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tv   Squawk Box  CNBC  February 10, 2016 6:00am-9:01am EST

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live from new york, where business never sleeps, this is "squawk box." good morning and welcome to "squawk box" on cnbc. we're first in business worldwide. i'm michelle caruso cabrera along with andrew ross sorkin. joe and becky are off today. we'll start with crude prices. we saw a $27 handle on wti yesterday. 28.55 at this hour, higher by 61 cents. that's a gain of more than 2%. brent is back above 30 with a gain of 67 cents this morning. also a gain of more than 2%. crude is getting a boost by comments from iran's oil minister, saying tehran is ready to negotiate with saudi arabia over the current conditions. if that were true, i think you'd see an even sharper increase because iran has been the problem in terms of getting a deal done theoretically out of opec. among the other big market movers this morning, another selloff in asia overnight.
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banks and commodity stocks weighing. the nikkei dropping more than 2%. the index is down more than 10% since the beginning of january. in the u.s., stocks coming off a wild session. the dow traveling more than 1,000 points yesterday during a very choppy session. this despite a relative ly leve trading range of 256 points. a big move yesterday. sharply higher open for the dow jones. the s&p opening higher as well as the nasdaq. mike, deutsche bank says they're going to buy back senior debt, potentially. why would that move the u.s. markets? why would that help deutsche bank with its capital? >> you have a bid in the market, especially in the bank stocks, right in the afternoon when you
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got that report. clearly the market likes it. it signals deutsche bank can do this, that it has the liquidity to buy back the debt. it's almost a signaling mechanism to say, we're not so constrained, we don't have a liquidity trap right now, and we can actually do this if we want. that's one reason. >> if the concerns are about if in the future they're going to have to raise more capital, how does buying back debt that hasn't fallen that much, because it's the senior dead, help the capital profile? >> only marginally does it help because of the weird accounting at banks. if you buy back your own debt that's trading a the a discount, you can book a profit on that. you've essentially kind of created value somewhere by doing that. that profit runs down to the bottom line. at least in a small measure, it will add to your capital. >> we don't think that's what set this off. >> there's a lot of things to have set it off. >> oil is what set it off.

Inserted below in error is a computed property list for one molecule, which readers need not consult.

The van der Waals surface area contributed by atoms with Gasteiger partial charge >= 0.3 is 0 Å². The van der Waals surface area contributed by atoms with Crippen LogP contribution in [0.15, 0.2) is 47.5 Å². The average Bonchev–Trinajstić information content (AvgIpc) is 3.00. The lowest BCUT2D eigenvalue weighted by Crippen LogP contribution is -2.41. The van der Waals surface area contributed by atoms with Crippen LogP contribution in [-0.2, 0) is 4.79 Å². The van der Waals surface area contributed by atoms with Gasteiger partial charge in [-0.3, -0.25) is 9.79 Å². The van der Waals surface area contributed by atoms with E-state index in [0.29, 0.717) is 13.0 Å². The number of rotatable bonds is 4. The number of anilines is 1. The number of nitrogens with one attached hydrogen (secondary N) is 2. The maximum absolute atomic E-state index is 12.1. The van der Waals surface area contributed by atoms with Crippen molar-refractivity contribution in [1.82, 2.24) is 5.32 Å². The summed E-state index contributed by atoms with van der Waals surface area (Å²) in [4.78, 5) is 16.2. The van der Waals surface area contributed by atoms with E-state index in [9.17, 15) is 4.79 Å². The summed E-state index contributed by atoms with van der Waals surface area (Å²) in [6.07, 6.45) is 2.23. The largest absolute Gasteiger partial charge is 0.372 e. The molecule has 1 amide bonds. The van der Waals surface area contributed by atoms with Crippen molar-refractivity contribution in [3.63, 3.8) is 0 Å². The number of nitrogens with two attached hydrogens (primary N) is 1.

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>> deutsche bank in particular. >> but in terms of why you think the market moved the way it did. i thought you were referencing -- >> deutsche bank reports yesterday afternoon, right when with the market picked up. >> you think that was the whole -- >> i think it was a big part of it. people are getting too nervous ahead of janet yellen. >> the european banking stocks have sent fear into the u.s. marks. wait until you see the german stocks. big spillover. the fed will be in focus today. janet yellen will head to capitol hill to deliver part one of her semiannual testimony on the economy. she'll testify before the house financial services committee at 10:00 a.m. eastern time. we'll have full coverage here on cnbc. >> okay. and then the big story of the morning. it's politics again. decisive wins for donald trump and bernie sanders in the new hampshire primaries. the main theme, voters backing anti-establishment candidates on the gop side, trump getting 35% of the vote, followed by john